How can the sun damage your eyes?
The sun can damage your eyes, even if you don’t realize it. Fortunately, not all sun-related eye conditions are permanent.
For example, did you know that your eyes can get sunburned?
Technically, your corneas suffer sun damage through a condition called photokeratitis. It’s also known as welder's flash, snow blindness and arc eye, though you don’t have to be around welding or snow to get it.
Here are some other eye conditions that can result from ultraviolet (UV) exposure:
The sun is a life-giving force, so how can it be so damaging?
How does the sun damage your eyes?
The sun's UV rays can damage your eyes even when the sky is overcast. There are several categories of UV rays with differing levels of energy: UVA, UVB and UVC.
UVA: Lower-energy UVA rays, which are able to get past the cornea to the lens and retina, have been linked to the development of cataracts and macular degeneration.
UVB: Any UVB rays that make it through the ozone layer are absorbed by the cornea, which can lead to photokeratitis, pingueculae and pterygia.
UVC: While these rays have the potential to be the most damaging, nearly all are blocked by the ozone layer.
Can the sun damage your eyes while you’re wearing sunglasses?
If your sunglasses don’t offer the maximum amount of UV protection (100% UV 400), or if there’s space to the sides of your face where the sun can still get to your eyes, you could still be vulnerable to sun damage.
Wrap-around sunglasses, the preference of many athletes, help block that peripheral sunlight from entering your eyes. Wearing a wide-brimmed hat is another way to protect your face and eyes from the sun's rays.
How long does it take for the sun to damage your eyes?
The length of time it takes for the sun to damage your eyes depends on how long you are staring at the sun without protection.
For example, it only takes 100 seconds for your eyes to incur permanent retinal damage if you’re looking directly at the sun, with no protection, for that entire time.
Prolonged exposure to the sun can damage your eyes over time. That's why it's smart for children to get in the habit of wearing sunglasses whenever they are outside.
Can you go blind from staring at the sun?
Total blindness as a result of sun damage is rare; however, there is a real danger of impairing your vision or even developing temporary or legal blindness.
For example, both cataracts and pterygia are conditions that can obstruct your vision and both can be linked to sun damage.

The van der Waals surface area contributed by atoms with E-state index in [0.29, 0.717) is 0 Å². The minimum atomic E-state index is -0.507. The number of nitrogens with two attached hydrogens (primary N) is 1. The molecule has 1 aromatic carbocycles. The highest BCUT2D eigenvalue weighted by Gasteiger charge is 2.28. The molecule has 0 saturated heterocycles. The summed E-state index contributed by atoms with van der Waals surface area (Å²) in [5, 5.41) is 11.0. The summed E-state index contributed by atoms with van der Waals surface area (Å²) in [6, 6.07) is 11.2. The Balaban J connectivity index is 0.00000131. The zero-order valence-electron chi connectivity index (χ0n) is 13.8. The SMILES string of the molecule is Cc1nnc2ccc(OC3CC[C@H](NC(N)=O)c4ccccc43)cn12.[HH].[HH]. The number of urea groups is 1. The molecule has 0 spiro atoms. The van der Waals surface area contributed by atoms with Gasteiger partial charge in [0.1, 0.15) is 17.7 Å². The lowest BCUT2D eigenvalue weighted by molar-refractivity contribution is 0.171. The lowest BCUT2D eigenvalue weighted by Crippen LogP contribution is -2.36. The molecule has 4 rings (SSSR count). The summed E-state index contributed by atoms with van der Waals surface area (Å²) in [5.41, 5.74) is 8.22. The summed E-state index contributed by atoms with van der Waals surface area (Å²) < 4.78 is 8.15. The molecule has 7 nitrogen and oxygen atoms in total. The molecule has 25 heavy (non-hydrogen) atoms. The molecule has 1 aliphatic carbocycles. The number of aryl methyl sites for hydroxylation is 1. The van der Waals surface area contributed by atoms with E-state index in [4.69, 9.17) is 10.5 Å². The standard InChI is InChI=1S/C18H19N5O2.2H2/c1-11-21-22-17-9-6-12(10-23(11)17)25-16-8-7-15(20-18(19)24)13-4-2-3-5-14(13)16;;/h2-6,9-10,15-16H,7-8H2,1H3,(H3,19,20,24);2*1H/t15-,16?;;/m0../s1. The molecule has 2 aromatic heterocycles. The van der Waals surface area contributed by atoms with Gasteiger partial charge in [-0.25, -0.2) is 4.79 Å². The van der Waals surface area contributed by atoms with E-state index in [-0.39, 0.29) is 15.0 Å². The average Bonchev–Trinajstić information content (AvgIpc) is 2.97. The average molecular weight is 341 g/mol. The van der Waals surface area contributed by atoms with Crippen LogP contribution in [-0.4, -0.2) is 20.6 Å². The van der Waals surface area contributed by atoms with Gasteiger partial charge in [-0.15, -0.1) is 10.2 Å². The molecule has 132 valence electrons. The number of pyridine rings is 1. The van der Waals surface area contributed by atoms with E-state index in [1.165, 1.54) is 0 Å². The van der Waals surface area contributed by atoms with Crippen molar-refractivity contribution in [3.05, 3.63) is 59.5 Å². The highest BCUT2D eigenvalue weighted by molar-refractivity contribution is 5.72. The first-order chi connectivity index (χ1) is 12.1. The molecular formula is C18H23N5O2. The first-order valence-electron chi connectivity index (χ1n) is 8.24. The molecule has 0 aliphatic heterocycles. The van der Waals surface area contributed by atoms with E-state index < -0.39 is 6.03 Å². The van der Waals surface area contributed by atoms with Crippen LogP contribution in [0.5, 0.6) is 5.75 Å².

What does this mean for you and your eyes? Is it possible to heal sun damage? How can you protect yourself?
Can your eyes heal from sun damage?
Because many eye conditions caused by sun damage are temporary — at least, they don’t have to be permanent — healing is possible.
Surgery is a routinely safe and successful option for removing pterygia and pingueculae, and reversing the effects of cataracts.
And, like most sunburns, photokeratitis can heal over time.
How can I protect my eyes from sun damage?
The best thing you can do for your eyes is take measures to shield them from sun damage. Preventing UV rays from gaining access to your eyes will save you a lot of trouble in the long run.
Here are some ways to protect your eyes from the sun:
Wear sunglasses with maximum UV protection: Not all sunglasses offer the same level of protection against harmful UV rays. To make sure you’re covered, only purchase sunglasses that offer UV 400 protection, the maximum level available. UV 400 sunglasses guard against over 99% of UVA and UVB rays.
For an added level of sun protection, consider wrap-around sunglasses, which also protect your peripheral vision.
Wear wide-brimmed hats: Many different types of hats can protect you from the sun, including wide-brimmed hats, sun hats and ball caps, so you can defend your eyes and face from UV rays at any outdoor occasion.
Limit your time in the sun: Of course, the best way to avoid sun damage is to avoid going out in the sun. Not only does the sun damage your eyes, but it wears down and ages your skin, too.
To meet your Vitamin D quota, you need only about 15 minutes in the sun each day, between 10 a.m. and 3 p.m. (And don’t forget about vitamin supplements!)
As focused as we are on vision, it’s important to remember that your eyes aren’t the only body parts at risk of sun damage. To help protect your skin from sunburn, make sure to apply water-resistant, broad-spectrum sunscreen with an SPF of 30 or higher at least 30 minutes before you go outside.
Page published on Friday, February 14, 2020